Ja­pan urges China to go slow on yuan re­form

Kuwait Times - - BUSINESS -

TOKYO: Ja­pan has ex­pressed con­cern to China about the pace of cap­i­tal out­flows from the coun­try and has sug­gested Beijing moves very slowly in re­form­ing its cur­rency sys­tem to avoid re­peat­ing Ja­pan’s past mis­takes.

Af­ter a sum­mer of mar­ket tur­moil, China now ap­pears to be at a crit­i­cal junc­ture as cap­i­tal out­flows reach hun­dreds of bil­lions of dol­lars and Beijing draws down heav­ily on its, al­beit large, cur­rency re­serves to off­set the im­pact of the money mov­ing off­shore.

The stocks slump of more than 40 per­cent in a mat­ter of a few months and the shock devaluation of the yuan acted as a re­minder of how quickly Beijing could lose con­trol of its mar­kets if it moves too quickly to open up to mar­ket forces, Ja­panese of­fi­cials say.

“The pace of cap­i­tal out­flows is alarm­ing,”said a se­nior of­fi­cial with knowl­edge of Ja­pan’s cur­rency diplo­macy. “If China’s fi­nan­cial sys­tem is desta­bilised, the ef­fect on Ja­pan and the rest of Asia would be enor­mous.” Pub­licly, Ja­panese of­fi­cials have urged China to pro­ceed with re­form and ex­pressed con­fi­dence that Beijing has the tools and ex­per­tise to man­age. But pri­vately, they have adopted a dif­fer­ent tone, cau­tion­ing Beijing against mov­ing too quickly to free up the yuan when large cap­i­tal out­flows could make the cur­rency a tar­get for spec­u­la­tors.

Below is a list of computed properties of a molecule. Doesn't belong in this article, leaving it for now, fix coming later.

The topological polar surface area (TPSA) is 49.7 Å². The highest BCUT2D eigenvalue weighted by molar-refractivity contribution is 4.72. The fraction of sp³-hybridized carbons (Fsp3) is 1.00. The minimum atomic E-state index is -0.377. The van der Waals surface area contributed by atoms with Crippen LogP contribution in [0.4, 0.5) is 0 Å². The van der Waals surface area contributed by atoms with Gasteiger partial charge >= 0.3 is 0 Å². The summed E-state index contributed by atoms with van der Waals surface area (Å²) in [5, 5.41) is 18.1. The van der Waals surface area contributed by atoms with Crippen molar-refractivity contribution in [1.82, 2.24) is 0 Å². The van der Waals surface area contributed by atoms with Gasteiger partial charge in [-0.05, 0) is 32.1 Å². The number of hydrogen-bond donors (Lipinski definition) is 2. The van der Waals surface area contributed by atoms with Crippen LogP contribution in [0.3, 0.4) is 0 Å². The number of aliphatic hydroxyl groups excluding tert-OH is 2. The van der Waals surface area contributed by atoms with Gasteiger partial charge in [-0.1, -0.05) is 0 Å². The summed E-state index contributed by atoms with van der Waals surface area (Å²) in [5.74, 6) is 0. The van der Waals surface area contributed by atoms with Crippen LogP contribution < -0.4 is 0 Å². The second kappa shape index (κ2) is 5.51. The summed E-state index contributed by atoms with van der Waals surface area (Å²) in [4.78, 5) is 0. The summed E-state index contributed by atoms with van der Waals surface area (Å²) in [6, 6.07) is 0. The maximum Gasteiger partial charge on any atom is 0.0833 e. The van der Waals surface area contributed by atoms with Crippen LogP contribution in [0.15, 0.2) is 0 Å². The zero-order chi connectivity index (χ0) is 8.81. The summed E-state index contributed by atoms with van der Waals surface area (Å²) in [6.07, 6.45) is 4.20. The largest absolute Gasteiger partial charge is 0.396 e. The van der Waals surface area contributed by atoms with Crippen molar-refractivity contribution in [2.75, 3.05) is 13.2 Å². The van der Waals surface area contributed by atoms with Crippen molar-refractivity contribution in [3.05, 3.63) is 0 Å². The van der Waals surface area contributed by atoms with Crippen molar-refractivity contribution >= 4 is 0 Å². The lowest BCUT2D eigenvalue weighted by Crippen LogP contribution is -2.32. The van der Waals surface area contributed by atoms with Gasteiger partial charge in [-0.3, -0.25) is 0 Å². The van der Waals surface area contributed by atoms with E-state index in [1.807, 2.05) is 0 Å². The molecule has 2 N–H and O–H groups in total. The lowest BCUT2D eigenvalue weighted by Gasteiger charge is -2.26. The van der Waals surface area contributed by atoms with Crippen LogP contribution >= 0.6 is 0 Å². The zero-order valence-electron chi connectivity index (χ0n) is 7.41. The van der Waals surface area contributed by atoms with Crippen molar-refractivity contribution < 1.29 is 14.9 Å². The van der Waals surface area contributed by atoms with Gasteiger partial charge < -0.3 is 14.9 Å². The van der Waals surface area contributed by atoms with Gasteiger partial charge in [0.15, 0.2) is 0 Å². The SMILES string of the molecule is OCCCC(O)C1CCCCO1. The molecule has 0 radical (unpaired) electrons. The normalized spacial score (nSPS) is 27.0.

Ja­pan has con­veyed its con­cerns to Chi­nese of­fi­cials at var­i­ous meet­ings this year, in­clud­ing at the G20 fi­nan­cial lead­ers’ meet­ing in Tur­key in Septem­ber.

China took a big step to­wards in­ter­na­tion­al­is­ing its cur­rency on Fri­day, when IMF staff and the institution’s head Christine Lagarde en­dorsed the in­clu­sion of the yuan in the fund’s bench­mark for­eign ex­change bas­ket, known as Spe­cial Draw­ing Rights (SDR). An­a­lysts es­ti­mate in­clu­sion could lead to de­mand for the yuan worth more than $500 bil­lion.